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Professor Kohler is the narrator and main character of The Tunnel by William H. Gass. What starts out as Kohler's introduction to an already completed book he has written becomes the ramblings of an angry and dysfunctional man who finds no peace in his search for truth. As a history professor, Kohler is mostly exposed to rational thought and colleagues who base their comments on historical facts. However, his book is history as he sees it and this is the problem because it becomes glaringly obvious that his book, which he is supposedly preparing for publication and hence for which he must prepare an introduction, is not the impartial and factual novel he had thought he was writing about "Guilt and Innocence in Hitler's Germany."
Kohler is antisocial and berates everyone he knows, even his own sons, without considering himself accountable. His own father was a harsh man, his mother an alcoholic, and his wife is lazy. His sons are a disappointment and Kohler feels nothing but contempt, even for himself. This reveals an unstable person and there is nothing normal about him. Gass uses various techniques to get that message across. Kohler creates a world within his mind which he inhabits and which allows him to escape from conformity.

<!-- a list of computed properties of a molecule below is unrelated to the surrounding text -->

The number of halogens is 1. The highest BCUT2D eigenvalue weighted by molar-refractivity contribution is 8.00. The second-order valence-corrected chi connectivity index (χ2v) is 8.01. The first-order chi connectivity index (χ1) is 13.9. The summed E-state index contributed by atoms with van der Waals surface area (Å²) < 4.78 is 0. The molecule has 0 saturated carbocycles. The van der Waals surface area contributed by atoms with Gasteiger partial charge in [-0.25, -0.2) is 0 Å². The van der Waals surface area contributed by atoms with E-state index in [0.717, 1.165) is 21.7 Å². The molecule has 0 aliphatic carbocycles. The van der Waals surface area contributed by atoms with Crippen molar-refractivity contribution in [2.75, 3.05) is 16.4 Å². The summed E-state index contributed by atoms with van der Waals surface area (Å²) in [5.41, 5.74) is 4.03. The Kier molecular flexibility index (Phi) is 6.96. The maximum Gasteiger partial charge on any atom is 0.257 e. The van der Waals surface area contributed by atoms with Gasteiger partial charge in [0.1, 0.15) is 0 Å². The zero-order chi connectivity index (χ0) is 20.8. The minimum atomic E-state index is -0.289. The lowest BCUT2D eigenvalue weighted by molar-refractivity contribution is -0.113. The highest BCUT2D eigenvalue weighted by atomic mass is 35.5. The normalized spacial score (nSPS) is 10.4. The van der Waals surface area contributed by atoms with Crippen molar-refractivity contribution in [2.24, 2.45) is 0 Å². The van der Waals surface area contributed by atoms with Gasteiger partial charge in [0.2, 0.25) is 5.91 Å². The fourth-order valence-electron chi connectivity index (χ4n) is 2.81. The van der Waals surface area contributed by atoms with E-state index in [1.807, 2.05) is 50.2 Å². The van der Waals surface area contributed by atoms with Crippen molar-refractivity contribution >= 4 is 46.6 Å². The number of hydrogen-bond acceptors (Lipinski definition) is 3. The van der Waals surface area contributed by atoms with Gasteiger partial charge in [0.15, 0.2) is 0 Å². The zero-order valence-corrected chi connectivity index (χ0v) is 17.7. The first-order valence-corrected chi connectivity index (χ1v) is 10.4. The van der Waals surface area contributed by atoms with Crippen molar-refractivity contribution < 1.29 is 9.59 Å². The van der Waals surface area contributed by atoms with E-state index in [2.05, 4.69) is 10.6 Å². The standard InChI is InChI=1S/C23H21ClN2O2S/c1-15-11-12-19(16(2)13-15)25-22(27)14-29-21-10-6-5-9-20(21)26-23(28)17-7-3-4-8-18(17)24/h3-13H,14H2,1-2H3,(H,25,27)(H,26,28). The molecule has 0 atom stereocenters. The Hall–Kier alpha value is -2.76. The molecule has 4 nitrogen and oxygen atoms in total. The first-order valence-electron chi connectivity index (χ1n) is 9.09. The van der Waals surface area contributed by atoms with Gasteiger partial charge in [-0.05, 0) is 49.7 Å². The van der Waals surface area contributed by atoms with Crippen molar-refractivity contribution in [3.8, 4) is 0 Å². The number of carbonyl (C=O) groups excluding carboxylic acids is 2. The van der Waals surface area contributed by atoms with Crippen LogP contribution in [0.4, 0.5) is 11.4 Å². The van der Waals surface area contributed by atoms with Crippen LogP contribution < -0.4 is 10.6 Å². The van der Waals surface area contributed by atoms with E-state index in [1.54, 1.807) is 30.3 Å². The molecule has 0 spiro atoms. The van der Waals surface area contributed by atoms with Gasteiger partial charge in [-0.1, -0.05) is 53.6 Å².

The fictional (and therefore contradictory) world that exists beneath the illusion of truth as presented by history, or Kohler's version of it, is the perfect escape; the limericks contribute to the utter chaos which pervades his mind. The chaos is the only thing that ultimately makes any sense to Kohler. William Gass has admitted that he uses limericks because they are poetic in nature but not difficult to write, as their form is simple and he will not be judged for his poetic attempts. In Kohler's case the limericks have a political or religious edge without dominating the text. He can again avoid responsibility by writing in limericks.
In the first of the limericks presented here, Kohler mocks God; it is as if he is quoting a prayer, but he suggests that he is the epitome of failure. The reader may be expecting encouragement and hope but instead "won't mean nuthin." In the second one, Kohler invokes the sense of hearing but he can only hear and not learn from any inherent message. He suggests that only in his mind are the words "appealing." They would not bring comfort or relaxation to anyone else. Finally, the last one lulls the reader into a false sense of security. It has elements of something bare ("bones") but then makes the reader feel cozy enough to "warm itself (his head) upon a pillow." Finally, it destroys the tranquility. Words like "sinks" and "cold" change the tone and make sure that the reader is suitably prepared for what will follow.
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